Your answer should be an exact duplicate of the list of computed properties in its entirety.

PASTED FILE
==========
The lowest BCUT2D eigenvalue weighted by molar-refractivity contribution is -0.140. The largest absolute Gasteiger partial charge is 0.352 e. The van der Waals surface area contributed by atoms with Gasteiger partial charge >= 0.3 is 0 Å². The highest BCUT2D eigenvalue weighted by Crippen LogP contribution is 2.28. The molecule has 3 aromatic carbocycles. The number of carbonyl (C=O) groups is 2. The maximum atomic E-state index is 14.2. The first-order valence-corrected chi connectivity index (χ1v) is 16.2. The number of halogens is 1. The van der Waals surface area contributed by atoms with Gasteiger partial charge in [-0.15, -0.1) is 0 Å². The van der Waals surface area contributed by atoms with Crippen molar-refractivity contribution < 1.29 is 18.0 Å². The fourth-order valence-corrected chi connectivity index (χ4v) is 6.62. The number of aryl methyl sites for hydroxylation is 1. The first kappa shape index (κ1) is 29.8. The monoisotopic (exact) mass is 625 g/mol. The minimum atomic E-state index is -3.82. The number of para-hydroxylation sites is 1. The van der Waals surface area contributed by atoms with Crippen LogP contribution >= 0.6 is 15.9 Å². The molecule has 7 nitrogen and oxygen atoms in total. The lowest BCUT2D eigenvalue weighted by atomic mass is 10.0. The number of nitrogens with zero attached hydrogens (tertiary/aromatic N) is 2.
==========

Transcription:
The lowest BCUT2D eigenvalue weighted by molar-refractivity contribution is -0.140. The largest absolute Gasteiger partial charge is 0.352 e. The van der Waals surface area contributed by atoms with Gasteiger partial charge >= 0.3 is 0 Å². The highest BCUT2D eigenvalue weighted by Crippen LogP contribution is 2.28. The molecule has 3 aromatic carbocycles. The number of carbonyl (C=O) groups is 2. The maximum atomic E-state index is 14.2. The first-order valence-corrected chi connectivity index (χ1v) is 16.2. The number of halogens is 1. The van der Waals surface area contributed by atoms with Gasteiger partial charge in [-0.15, -0.1) is 0 Å². The van der Waals surface area contributed by atoms with Crippen molar-refractivity contribution < 1.29 is 18.0 Å². The fourth-order valence-corrected chi connectivity index (χ4v) is 6.62. The number of aryl methyl sites for hydroxylation is 1. The first kappa shape index (κ1) is 29.8. The monoisotopic (exact) mass is 625 g/mol. The minimum atomic E-state index is -3.82. The number of para-hydroxylation sites is 1. The van der Waals surface area contributed by atoms with Crippen LogP contribution >= 0.6 is 15.9 Å². The molecule has 7 nitrogen and oxygen atoms in total. The lowest BCUT2D eigenvalue weighted by atomic mass is 10.0. The number of nitrogens with zero attached hydrogens (tertiary/aromatic N) is 2.